As a public school, the University at Albany lacks the deep pockets and large endowments of smaller, private liberal arts schools.
“I hear about private schools and their very large endowments, and it sounds wonderful,” Corbett said. But she added that the University at Albany provides “a great value, a high quality education for a good price.”
Here are the student debt amounts for other schools in the Capital Region, according to the Project on Student Debt report.
• At Siena College, 77 percent of 2011 graduates graduated with debt; the average debt was $29,700
• At Rensselaer Polytechnic Institute, 70 percent of 2011 graduates graduated with debt; the average debt was $29,625.
• At The College of St. Rose, 88 percent of 2011 graduates graduated with debt; the average debt amount was not available.
• At the Sage Colleges, 90 percent of 2011 graduates graduated with debt; the average debt amount was $26,159.
Sixty percent of New York’s 2011 college graduates graduated with debt, according to the Project on Student Debt.
State averages for debt at graduation in 2011 range from $17,250 to $32,450, with New Hampshire having the highest level of debt and Utah, having the lowest. New York’s graduates had the 19th highest level.
Matt Reed, the report’s primary author, said that the actual state debt averages, which are based on data reported voluntarily by the schools, are likely higher than the estimates included in the report, and that New York’s average is slightly above the national average.
Reed said that students who attend New York’s public schools tend to carry less debt than the public school graduates from other states, but that the state’s private school students tend to carry more debt than students who attend private schools elsewhere. New York, he said, has a higher proportion of students graduating from private schools than other states, which pushes up its average debtload. He said that New York’s public schools are priced very reasonably, but that the state’s high cost of living makes going to college in New York more expensive.
Reed also singled out for praise, New York’s Tuition Assistance Program, which provides students who qualify for assistance with a maximum grant of $5,000. Not every state has a such a program.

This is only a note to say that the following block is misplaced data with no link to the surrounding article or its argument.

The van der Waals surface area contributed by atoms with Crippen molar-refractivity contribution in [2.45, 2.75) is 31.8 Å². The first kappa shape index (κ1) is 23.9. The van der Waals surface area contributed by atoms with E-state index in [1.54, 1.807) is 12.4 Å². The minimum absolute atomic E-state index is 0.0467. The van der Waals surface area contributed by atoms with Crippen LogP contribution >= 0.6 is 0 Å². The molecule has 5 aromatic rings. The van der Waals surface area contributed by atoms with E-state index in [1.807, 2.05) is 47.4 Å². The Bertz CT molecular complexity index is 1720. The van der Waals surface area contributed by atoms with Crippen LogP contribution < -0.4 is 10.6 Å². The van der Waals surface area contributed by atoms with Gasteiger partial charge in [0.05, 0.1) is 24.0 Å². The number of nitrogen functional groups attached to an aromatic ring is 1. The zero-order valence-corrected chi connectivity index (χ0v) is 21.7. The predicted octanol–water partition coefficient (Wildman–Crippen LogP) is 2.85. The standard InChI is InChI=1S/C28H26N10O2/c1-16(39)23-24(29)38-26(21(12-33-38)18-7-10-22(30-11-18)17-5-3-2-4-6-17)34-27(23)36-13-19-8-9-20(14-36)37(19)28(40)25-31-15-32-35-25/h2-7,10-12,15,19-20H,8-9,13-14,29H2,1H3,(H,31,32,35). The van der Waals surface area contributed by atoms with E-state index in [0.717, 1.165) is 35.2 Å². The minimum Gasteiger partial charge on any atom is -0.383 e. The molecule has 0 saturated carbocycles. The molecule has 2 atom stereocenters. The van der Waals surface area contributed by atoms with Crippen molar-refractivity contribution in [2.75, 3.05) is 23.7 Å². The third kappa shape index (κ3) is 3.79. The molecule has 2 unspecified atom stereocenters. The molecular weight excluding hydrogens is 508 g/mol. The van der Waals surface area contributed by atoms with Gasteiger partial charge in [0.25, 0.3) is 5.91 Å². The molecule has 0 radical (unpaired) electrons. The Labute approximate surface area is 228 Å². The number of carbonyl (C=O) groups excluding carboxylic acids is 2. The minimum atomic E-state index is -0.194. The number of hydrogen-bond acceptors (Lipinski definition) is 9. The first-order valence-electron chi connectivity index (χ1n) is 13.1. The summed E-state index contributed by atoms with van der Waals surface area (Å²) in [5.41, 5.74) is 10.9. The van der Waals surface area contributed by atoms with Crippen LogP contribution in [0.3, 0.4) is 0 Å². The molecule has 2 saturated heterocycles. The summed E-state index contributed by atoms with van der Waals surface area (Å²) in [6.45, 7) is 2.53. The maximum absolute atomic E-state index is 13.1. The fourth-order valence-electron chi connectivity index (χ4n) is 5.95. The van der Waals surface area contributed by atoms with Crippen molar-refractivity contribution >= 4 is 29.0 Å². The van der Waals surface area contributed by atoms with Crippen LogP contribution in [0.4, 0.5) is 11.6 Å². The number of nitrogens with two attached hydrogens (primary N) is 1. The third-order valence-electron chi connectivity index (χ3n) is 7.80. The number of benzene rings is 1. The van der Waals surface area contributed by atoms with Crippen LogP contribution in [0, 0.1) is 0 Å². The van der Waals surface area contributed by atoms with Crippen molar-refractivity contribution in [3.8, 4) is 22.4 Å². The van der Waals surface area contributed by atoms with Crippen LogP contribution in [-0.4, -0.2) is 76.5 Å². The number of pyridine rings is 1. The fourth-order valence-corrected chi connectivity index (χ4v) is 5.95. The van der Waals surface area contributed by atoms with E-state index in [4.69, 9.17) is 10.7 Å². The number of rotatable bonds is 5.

Reed said that 2011 graduates face a tough job market, and that the unemployment rate for young graduates was 8.8 percent, a slight drop from 2010’s record high of 9.1 percent. Many of the graduates who did manage to find jobs were underemployed, meaning they were working part-time or in jobs that did not require a college degree. But studies show that college graduates still fare better in the job market than people with less education. In 2011, the unemployment rate for young high school graduates was 19.1 percent.
“Going to college is still a good investment,” Reed said.
But he said the type of debt students take on matters. Subsidized federal loans come with certain protections, such as an income-based repayment plan, while private loans tend to be riskier and have higher interest rates. For 2011, private student loans comprised about one-fifth of what graduates owed. Reed said that studies have shown that many of the students who take out private loans could have borrowed more in federal money, but were unaware of it.
Reed said that for-profit colleges were excluded from the study because so few report the necessary data. But he said that a federal study of for-profit schools found that about 96 percent of all for-profit students take out loans, and that their loan amounts are about 45 percent higher than the loan amounts of students who attend public and private non-profit schools.